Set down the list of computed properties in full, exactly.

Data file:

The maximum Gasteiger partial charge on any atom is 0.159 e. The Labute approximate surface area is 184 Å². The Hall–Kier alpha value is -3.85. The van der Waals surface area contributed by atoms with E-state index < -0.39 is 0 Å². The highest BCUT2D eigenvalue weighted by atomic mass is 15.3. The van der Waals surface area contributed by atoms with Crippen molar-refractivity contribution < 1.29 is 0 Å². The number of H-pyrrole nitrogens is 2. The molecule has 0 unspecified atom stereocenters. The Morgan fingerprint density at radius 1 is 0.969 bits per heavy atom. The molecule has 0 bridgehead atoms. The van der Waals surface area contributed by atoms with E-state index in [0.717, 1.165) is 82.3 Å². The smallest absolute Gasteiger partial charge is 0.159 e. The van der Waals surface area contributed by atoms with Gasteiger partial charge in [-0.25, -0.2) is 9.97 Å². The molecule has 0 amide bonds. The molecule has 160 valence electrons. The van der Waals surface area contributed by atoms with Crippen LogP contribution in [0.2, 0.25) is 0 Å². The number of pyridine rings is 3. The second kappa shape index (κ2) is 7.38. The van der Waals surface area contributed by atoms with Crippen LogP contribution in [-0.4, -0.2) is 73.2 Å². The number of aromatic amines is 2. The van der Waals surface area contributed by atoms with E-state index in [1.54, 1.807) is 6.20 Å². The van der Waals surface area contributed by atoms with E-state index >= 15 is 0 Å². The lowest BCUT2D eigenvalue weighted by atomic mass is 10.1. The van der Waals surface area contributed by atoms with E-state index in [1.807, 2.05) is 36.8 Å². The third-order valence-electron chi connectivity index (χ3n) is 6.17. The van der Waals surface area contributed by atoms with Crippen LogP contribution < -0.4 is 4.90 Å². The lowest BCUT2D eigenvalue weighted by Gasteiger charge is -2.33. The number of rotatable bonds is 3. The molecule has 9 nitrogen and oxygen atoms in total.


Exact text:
The maximum Gasteiger partial charge on any atom is 0.159 e. The Labute approximate surface area is 184 Å². The Hall–Kier alpha value is -3.85. The van der Waals surface area contributed by atoms with E-state index < -0.39 is 0 Å². The highest BCUT2D eigenvalue weighted by atomic mass is 15.3. The van der Waals surface area contributed by atoms with Crippen molar-refractivity contribution < 1.29 is 0 Å². The number of H-pyrrole nitrogens is 2. The molecule has 0 unspecified atom stereocenters. The Morgan fingerprint density at radius 1 is 0.969 bits per heavy atom. The molecule has 0 bridgehead atoms. The van der Waals surface area contributed by atoms with E-state index in [0.717, 1.165) is 82.3 Å². The smallest absolute Gasteiger partial charge is 0.159 e. The van der Waals surface area contributed by atoms with Gasteiger partial charge in [-0.25, -0.2) is 9.97 Å². The molecule has 0 amide bonds. The molecule has 160 valence electrons. The van der Waals surface area contributed by atoms with Crippen LogP contribution in [0.2, 0.25) is 0 Å². The number of pyridine rings is 3. The second kappa shape index (κ2) is 7.38. The van der Waals surface area contributed by atoms with Crippen LogP contribution in [-0.4, -0.2) is 73.2 Å². The number of aromatic amines is 2. The van der Waals surface area contributed by atoms with E-state index in [1.54, 1.807) is 6.20 Å². The van der Waals surface area contributed by atoms with E-state index >= 15 is 0 Å². The lowest BCUT2D eigenvalue weighted by atomic mass is 10.1. The van der Waals surface area contributed by atoms with E-state index in [1.807, 2.05) is 36.8 Å². The third-order valence-electron chi connectivity index (χ3n) is 6.17. The van der Waals surface area contributed by atoms with Crippen LogP contribution < -0.4 is 4.90 Å². The lowest BCUT2D eigenvalue weighted by Gasteiger charge is -2.33. The number of rotatable bonds is 3. The molecule has 9 nitrogen and oxygen atoms in total.